Others argue that the declining labor force participation rate reflects baby boomer retirements.  Of course, if you look around in Home Depot and Walmart, you will see many retirees working to supplement their Social Security pensions that have been denied cost of living adjustments by the undermeasurement of inflation.

Other economic shills say that the low unemployment rate means there is a labor shortage and that everyone who wants a job has one.  They don’t tell you that  unemployment has been defined so as to exclude millions of discouraged workers who could not find jobs and gave up looking.  If you have not looked for a job in the past 4 weeks, you are no longer considered to be in the work force.  Thus, your unemployment does not count.

It is expensive to look for employment.  Scarce money has to be spent on appearance and transportation, and after awhile the money runs out.  It is emotionally expensive as well.  Constant rejections hardly build confidence or hope.  People turn to cash odd jobs in order to survive.  It turns out that many of the homeless have jobs, but do not earn enough to cover rent.  Therefore, they live on the streets.

The propagandistic 3.5% unemployment rate (U3) does not include any of the millions of discouraged workers who cannot find jobs.  The government does have a seldom reported U6 measure of unemployment that includes short-term discouraged workers.  As of last month this rate stood at 7.1%, more than double the 3.5% rate. John Williams of shadowstats.com continues to estimate the long-term discouraged workers, as the government formerly did.  He finds the actual US rate of unemployment to be 21%.

The 21% rate makes sense in light of Census Bureau reports that one-third of Americans age 18-34 live at home with parents because they can’t earn enough to supprt an independent existence.https://www.cnsnews.com/news/article/terence-p-jeffrey/census-more-americans-18-34-now-live-parents-spouse

According to Federal Reserve reports, 40 % of American households cannot raise $400 cash.https://www.cnbc.com/2018/05/22/fed-survey-40-percent-of-adults-cant-cover-400-emergency-expense.html

The US economy was put into decline by short-sighted capitalist greed.  When the Soviet Union collapsed in the last decade of the 20th century, India and China opened their economies to the Western countries.  Corporations saw in the low cost of Chinese and Indian labor opportunities to increase their profits and share prices by producing offshore the goods and services for their domestic markets.  Those hesitant to desert their home towns and work forces were pushed offshore by Wall Street’s threats to finance takeovers unless they increased their profits.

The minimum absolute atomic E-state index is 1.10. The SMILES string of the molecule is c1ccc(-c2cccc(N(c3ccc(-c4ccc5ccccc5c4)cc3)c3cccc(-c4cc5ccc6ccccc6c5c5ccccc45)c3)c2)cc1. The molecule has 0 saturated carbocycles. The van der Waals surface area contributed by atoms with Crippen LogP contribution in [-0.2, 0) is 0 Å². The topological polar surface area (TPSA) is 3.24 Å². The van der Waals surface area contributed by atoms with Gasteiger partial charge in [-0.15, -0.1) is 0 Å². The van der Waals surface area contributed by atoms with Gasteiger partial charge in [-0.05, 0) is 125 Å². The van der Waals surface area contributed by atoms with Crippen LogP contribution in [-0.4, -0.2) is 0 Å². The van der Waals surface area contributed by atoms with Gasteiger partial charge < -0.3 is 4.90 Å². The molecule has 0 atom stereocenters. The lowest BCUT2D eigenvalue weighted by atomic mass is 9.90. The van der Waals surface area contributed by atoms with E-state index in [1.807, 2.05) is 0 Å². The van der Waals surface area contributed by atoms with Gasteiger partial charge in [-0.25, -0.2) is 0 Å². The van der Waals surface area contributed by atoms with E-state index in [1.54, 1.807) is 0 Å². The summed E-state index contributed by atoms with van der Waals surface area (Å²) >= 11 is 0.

The shift of millions of high productivity, high value-added American jobs to Asia wrecked the careers and prospects of millions of Americans and severely impacted state and local budgets and pension funds. The external costs of jobs offshoring were extremely high. The cost to the economy far exceeded the profits gained by jobs offshoring. Almost overnight prosperous American cities, once a source of manufacturing and industrial strength, became economic ruins.https://www.claritypress.com/product/the-failure-of-laissez-faire-capitalism/  The “trade war” with China is an orchestration to cover up the fact that America’s economic problems are the result of its own corporations and Wall Street moving American jobs offshore and because the US government did nothing to stop the deconstruction of the economy.

The Reagan administration’s supply-side economic policy, always misrepresented and wrongly described, cured stagflation, the malaise of rising inflation and unemployment described at the time as worsening “Phillips curve” trade-offs between inflation and unemployment.  No one has seen a Phillips curve since the Reagan administration got rid of it.  The Federal Reserve hasn’t even been able to resurrect it with years of money printing.  The Reagan administration had the economy poised for long-run non-inflationary growth, a prospect that was foiled by the rise of jobs offshoring.

Normally a government would be protective of jobs as the government wants to take in tax revenues rather than to pay out unemployment and social welfare benefits.  Politicians want economic success, not economic failure.  But greed overcame judgment, and the economy’s prospects were sacrificed to short-term corporate and Wall Street greed.